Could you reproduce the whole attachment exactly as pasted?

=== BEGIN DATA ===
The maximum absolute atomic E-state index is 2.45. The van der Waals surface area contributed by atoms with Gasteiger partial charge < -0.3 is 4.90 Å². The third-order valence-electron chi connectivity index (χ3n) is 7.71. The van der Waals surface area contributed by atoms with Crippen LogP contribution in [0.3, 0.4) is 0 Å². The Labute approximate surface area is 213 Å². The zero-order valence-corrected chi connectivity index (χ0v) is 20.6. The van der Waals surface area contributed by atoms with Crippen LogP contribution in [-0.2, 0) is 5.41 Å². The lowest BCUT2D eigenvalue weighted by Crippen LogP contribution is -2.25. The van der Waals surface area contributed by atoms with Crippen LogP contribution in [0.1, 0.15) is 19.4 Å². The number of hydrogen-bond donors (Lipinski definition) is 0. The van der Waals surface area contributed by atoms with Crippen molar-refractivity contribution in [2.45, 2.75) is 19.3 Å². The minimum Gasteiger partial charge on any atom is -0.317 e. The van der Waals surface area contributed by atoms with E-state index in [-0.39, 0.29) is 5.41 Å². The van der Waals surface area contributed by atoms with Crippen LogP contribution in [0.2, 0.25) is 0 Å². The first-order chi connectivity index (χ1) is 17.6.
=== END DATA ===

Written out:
The maximum absolute atomic E-state index is 2.45. The van der Waals surface area contributed by atoms with Gasteiger partial charge < -0.3 is 4.90 Å². The third-order valence-electron chi connectivity index (χ3n) is 7.71. The van der Waals surface area contributed by atoms with Crippen LogP contribution in [0.3, 0.4) is 0 Å². The Labute approximate surface area is 213 Å². The zero-order valence-corrected chi connectivity index (χ0v) is 20.6. The van der Waals surface area contributed by atoms with Crippen LogP contribution in [-0.2, 0) is 5.41 Å². The lowest BCUT2D eigenvalue weighted by Crippen LogP contribution is -2.25. The van der Waals surface area contributed by atoms with Crippen LogP contribution in [0.1, 0.15) is 19.4 Å². The number of hydrogen-bond donors (Lipinski definition) is 0. The van der Waals surface area contributed by atoms with Crippen molar-refractivity contribution in [2.45, 2.75) is 19.3 Å². The minimum Gasteiger partial charge on any atom is -0.317 e. The van der Waals surface area contributed by atoms with E-state index in [-0.39, 0.29) is 5.41 Å². The van der Waals surface area contributed by atoms with Crippen LogP contribution in [0.2, 0.25) is 0 Å². The first-order chi connectivity index (χ1) is 17.6.